“They’re monsters,” Miles told me, but I didn’t believe him because no one believes in monsters, even when they’ve seen them before.
We were getting ready for his first game. This was just after Miles’s father left. No note. Gave Miles his old baseball glove, but the webbing was torn out, which was Rick right down to the worn leather.
I’d heard of the Monsters already, but I thought they were just big kids. Last year, there’d been a pitcher for the Summerfield Rattlers who was already shaving. He looked to be seventeen, at least. Miles is twelve. You can’t put a seventeen year old pitching against sixth graders. They grow so fast those few years, and change so much. Their voices deepen. They start shaving. It’s a serious disadvantage.
But from what the other Little League mothers had told us, the opposing teams were already at a serious disadvantage. The Monsters had won their first four games by an average of fifty runs. None of the games went past the third inning before the umpire invoked the slaughter rule.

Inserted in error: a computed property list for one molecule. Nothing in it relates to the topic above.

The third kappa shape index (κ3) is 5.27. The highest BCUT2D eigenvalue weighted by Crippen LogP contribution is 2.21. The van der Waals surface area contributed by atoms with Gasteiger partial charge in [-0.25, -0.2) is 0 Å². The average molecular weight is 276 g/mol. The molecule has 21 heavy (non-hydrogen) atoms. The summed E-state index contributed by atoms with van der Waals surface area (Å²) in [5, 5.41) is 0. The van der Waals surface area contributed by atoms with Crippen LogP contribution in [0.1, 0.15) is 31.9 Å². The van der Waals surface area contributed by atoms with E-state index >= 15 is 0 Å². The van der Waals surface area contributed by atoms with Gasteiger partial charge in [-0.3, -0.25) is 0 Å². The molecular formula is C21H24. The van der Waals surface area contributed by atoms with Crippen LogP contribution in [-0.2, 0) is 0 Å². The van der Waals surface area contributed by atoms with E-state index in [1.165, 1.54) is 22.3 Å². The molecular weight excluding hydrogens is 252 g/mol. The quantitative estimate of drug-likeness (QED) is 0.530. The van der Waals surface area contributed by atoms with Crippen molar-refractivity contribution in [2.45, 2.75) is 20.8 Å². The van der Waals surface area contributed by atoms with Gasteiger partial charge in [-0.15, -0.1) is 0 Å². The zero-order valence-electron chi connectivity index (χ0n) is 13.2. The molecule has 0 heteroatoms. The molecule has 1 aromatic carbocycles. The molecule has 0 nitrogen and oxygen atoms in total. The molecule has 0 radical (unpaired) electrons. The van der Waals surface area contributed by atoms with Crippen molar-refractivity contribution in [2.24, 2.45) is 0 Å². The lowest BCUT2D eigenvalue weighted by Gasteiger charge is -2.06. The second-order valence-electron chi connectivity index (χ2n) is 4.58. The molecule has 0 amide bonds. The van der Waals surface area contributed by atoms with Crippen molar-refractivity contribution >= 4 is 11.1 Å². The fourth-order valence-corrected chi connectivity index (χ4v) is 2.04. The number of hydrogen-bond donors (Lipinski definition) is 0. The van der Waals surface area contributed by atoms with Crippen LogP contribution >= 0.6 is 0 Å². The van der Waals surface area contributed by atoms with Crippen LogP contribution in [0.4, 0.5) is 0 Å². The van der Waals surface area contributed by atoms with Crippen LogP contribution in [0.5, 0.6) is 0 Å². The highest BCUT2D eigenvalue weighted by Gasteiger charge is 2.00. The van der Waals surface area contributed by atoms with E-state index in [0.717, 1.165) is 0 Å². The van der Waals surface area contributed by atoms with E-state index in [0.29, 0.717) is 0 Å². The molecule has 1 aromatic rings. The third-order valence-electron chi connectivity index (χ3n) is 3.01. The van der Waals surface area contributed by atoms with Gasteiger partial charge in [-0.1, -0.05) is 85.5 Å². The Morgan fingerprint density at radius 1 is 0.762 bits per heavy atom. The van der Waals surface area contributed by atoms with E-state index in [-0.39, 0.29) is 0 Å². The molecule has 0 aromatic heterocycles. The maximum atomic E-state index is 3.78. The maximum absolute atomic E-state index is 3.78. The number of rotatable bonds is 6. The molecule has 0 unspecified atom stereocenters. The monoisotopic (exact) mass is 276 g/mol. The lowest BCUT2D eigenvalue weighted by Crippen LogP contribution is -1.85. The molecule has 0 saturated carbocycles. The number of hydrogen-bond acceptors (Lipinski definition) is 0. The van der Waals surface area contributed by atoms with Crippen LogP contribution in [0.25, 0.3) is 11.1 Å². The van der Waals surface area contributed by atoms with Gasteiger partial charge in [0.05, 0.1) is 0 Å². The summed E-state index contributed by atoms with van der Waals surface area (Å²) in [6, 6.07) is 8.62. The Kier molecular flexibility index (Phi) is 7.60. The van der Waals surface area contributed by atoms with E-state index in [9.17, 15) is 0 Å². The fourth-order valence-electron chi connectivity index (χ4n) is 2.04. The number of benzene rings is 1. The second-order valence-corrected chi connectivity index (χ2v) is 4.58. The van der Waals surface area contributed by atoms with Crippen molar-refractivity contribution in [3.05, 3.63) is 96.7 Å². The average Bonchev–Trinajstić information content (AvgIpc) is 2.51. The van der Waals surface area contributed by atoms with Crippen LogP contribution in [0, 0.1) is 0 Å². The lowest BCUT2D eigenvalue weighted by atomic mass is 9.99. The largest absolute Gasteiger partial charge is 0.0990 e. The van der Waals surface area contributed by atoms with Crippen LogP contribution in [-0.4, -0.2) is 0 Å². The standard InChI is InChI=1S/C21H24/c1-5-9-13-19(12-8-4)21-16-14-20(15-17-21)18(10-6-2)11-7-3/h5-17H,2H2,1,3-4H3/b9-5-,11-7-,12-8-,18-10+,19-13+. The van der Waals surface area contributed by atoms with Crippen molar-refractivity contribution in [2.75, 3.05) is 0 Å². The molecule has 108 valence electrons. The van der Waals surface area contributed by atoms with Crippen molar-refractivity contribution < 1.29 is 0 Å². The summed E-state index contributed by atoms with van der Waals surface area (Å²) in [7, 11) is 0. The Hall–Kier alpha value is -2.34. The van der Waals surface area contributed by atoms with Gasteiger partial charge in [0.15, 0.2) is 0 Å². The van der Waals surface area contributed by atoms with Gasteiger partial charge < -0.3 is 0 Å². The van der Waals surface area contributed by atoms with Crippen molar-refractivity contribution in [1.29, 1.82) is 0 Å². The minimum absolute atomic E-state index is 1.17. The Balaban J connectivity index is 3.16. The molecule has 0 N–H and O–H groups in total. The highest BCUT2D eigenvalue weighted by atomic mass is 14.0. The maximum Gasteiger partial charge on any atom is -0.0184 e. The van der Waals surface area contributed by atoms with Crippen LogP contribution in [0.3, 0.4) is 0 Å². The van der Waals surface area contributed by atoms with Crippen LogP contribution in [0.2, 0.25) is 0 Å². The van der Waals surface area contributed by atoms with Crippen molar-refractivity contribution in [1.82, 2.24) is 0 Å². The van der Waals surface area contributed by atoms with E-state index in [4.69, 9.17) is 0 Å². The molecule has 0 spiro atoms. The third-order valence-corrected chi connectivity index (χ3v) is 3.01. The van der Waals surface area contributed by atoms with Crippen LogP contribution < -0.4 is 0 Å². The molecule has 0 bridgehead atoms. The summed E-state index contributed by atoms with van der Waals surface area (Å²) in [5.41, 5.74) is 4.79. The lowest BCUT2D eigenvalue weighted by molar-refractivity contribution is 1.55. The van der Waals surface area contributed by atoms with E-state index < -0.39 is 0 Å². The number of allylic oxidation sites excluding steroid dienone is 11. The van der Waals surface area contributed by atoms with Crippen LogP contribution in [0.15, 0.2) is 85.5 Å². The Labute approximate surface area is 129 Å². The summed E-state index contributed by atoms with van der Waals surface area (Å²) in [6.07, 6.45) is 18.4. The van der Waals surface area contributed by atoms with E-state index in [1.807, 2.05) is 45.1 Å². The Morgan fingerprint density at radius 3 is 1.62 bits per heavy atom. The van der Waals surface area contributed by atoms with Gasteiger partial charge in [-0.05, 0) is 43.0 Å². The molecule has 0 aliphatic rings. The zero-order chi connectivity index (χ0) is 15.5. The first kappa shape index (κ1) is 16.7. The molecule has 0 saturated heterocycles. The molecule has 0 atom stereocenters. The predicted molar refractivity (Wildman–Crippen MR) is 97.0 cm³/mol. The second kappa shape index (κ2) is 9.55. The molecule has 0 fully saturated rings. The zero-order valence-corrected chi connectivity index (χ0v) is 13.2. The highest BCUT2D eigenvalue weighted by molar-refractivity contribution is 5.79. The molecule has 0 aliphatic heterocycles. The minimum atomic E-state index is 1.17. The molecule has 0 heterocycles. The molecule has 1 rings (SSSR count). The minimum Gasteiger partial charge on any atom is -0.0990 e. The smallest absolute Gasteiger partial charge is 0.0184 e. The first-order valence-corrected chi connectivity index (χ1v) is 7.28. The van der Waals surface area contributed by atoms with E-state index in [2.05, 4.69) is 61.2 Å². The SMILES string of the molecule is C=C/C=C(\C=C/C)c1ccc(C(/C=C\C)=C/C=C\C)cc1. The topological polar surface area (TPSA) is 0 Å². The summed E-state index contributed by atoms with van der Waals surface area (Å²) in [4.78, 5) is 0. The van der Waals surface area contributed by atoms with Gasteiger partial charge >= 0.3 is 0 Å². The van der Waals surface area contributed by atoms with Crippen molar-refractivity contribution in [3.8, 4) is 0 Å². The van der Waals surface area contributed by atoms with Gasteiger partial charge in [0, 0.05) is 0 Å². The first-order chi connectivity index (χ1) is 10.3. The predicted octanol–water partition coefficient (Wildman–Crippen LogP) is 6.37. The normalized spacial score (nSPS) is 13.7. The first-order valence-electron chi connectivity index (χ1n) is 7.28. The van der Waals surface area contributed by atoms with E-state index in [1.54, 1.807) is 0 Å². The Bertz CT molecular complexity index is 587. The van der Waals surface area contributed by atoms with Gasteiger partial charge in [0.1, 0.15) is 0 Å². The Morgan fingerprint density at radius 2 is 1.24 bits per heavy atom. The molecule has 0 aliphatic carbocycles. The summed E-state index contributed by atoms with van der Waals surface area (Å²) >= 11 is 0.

Of course we heard this from the other mothers, because most of the fathers didn’t make the practices. They’d be there for the games if they could, but never the practices. Rick used to come to T-ball games, and when he wasn’t depressed he would play catch with Miles in the back yard, but at practices it was mostly us mothers sitting in the hot sun fanning ourselves.
“There’s a team,” Judy McGruder said, when the last cool days of May hadn’t yet melted into July, “that is made up of monsters.”